Farmers trained they seek jobs in Shandong
East China's Shandong Province is taking every measure possible to help ensure farmers a smooth transfer to urban areas as limited farm land has forced 1 million rural labourers to find jobs in cities each year.
"The new development trend demands high quality labour forces. The province will launch systematic job training for the future rural labour force transfer, and intensify organization for the change," said Zhan Shuyi, director of the Shandong Agriculture Department.
"High quality rural workers will ensure a smooth transfer to urban areas," Zhan said.
Currently 80 per cent of rural labour forces in Shandong have only a middle school education, and only 10 per cent have any technical training.
Low education level is the major challenge for the rural migrants searching for jobs in cities, where employment is already a problem due to the readjustment of industrial structures and economic reforms have pushed many urban residents out of work.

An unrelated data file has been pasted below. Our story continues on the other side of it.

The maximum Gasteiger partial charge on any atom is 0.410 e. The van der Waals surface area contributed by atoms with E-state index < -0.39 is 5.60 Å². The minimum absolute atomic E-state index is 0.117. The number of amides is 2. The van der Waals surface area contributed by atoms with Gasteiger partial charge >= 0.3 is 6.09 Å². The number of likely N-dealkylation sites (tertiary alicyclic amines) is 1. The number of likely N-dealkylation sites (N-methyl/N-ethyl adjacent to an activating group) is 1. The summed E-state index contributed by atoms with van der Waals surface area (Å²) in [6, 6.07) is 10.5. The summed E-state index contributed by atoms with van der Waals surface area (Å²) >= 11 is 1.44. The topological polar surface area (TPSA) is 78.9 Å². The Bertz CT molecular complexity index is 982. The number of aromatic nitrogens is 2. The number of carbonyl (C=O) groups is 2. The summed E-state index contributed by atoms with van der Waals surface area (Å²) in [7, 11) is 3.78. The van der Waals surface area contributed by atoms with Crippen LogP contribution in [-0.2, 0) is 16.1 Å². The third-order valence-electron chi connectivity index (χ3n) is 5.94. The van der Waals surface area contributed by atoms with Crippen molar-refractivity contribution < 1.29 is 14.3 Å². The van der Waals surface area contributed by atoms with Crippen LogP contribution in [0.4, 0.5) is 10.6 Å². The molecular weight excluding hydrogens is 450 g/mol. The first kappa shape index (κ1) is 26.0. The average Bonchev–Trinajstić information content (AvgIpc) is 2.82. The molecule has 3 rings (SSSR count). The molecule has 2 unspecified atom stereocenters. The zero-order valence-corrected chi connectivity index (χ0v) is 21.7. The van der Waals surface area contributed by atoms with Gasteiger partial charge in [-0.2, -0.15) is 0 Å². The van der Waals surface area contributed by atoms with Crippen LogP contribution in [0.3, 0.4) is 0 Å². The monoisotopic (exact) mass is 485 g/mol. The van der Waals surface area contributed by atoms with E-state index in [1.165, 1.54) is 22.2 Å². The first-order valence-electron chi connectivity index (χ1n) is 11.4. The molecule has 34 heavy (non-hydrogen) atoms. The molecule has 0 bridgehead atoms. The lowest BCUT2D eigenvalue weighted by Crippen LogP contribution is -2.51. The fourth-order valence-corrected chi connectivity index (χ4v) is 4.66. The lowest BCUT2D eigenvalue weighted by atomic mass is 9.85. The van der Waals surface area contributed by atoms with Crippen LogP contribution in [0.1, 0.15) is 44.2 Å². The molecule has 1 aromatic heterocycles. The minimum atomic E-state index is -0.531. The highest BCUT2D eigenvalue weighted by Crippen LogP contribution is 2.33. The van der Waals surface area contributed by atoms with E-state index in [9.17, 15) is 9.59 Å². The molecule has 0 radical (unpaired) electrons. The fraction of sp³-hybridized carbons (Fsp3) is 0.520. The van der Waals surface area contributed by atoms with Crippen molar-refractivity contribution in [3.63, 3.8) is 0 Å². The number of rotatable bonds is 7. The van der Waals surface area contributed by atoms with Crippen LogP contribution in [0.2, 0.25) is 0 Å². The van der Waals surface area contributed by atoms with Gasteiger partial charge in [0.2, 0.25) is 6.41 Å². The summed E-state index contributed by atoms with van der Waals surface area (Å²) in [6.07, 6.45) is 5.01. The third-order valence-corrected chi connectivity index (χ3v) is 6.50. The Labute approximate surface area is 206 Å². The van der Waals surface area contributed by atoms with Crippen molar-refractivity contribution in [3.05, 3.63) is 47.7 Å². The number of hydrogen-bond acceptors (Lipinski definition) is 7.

Fortunately the situation is turning around in some parts of the province.
In Zhuzhuang Village of Gaotang County in Shandong, farmers are taking nightly long-distance courses via the Internet. Organized by the local government, night classes have greatly opened farmers' eyes to various kinds of knowledge.
To date Shandong has set up more than 2,200 terminal inception stations in rural areas for long-distance courses, which are expected to help boost rural workers' quality.
Shandong has a population of more than 91 million, with more than 60 million in rural areas.
"The surplus of rural workers transferring from fields to factories, from rural to urban areas, will finally make Shandong strong and rich," said Zhan.
Since the late 1990s it has become gradually more difficult for grain producers to increase their income through agriculture.
In Shandong the population of annual transferring rural workers grew from 400,000 in 1997 to 1 million in recent years.
The average land per capita of China is merely one-third of that in the world.
Experts say the very low average land occupation of Shandong has severely restricted land output rate and farmers' productivity.